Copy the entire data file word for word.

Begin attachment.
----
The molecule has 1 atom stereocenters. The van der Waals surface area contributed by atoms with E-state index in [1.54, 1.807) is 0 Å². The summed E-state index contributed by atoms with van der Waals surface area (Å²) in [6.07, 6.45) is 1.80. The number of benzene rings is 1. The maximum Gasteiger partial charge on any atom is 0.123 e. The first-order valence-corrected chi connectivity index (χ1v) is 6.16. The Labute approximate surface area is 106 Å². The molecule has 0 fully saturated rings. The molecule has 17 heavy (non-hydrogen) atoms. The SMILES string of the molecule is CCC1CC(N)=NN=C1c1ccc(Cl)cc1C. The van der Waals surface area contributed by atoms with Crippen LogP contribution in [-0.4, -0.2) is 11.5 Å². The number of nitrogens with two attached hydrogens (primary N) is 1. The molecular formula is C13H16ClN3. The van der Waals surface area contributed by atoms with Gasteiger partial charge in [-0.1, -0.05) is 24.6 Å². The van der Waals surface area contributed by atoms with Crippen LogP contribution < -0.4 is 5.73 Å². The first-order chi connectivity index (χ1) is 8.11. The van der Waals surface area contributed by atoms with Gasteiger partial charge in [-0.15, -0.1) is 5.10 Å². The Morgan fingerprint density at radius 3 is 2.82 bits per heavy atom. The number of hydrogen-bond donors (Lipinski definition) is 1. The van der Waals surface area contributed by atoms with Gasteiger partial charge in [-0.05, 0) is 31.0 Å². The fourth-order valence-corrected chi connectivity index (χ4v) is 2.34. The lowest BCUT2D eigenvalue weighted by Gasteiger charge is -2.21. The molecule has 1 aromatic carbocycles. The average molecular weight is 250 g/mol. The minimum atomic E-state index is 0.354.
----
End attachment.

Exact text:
The molecule has 1 atom stereocenters. The van der Waals surface area contributed by atoms with E-state index in [1.54, 1.807) is 0 Å². The summed E-state index contributed by atoms with van der Waals surface area (Å²) in [6.07, 6.45) is 1.80. The number of benzene rings is 1. The maximum Gasteiger partial charge on any atom is 0.123 e. The first-order valence-corrected chi connectivity index (χ1v) is 6.16. The Labute approximate surface area is 106 Å². The molecule has 0 fully saturated rings. The molecule has 17 heavy (non-hydrogen) atoms. The SMILES string of the molecule is CCC1CC(N)=NN=C1c1ccc(Cl)cc1C. The van der Waals surface area contributed by atoms with Crippen LogP contribution in [-0.4, -0.2) is 11.5 Å². The number of nitrogens with two attached hydrogens (primary N) is 1. The molecular formula is C13H16ClN3. The van der Waals surface area contributed by atoms with Gasteiger partial charge in [-0.1, -0.05) is 24.6 Å². The van der Waals surface area contributed by atoms with Crippen LogP contribution < -0.4 is 5.73 Å². The first-order chi connectivity index (χ1) is 8.11. The van der Waals surface area contributed by atoms with Gasteiger partial charge in [-0.15, -0.1) is 5.10 Å². The Morgan fingerprint density at radius 3 is 2.82 bits per heavy atom. The number of hydrogen-bond donors (Lipinski definition) is 1. The van der Waals surface area contributed by atoms with Gasteiger partial charge in [-0.05, 0) is 31.0 Å². The fourth-order valence-corrected chi connectivity index (χ4v) is 2.34. The lowest BCUT2D eigenvalue weighted by Gasteiger charge is -2.21. The molecule has 1 aromatic carbocycles. The average molecular weight is 250 g/mol. The minimum atomic E-state index is 0.354.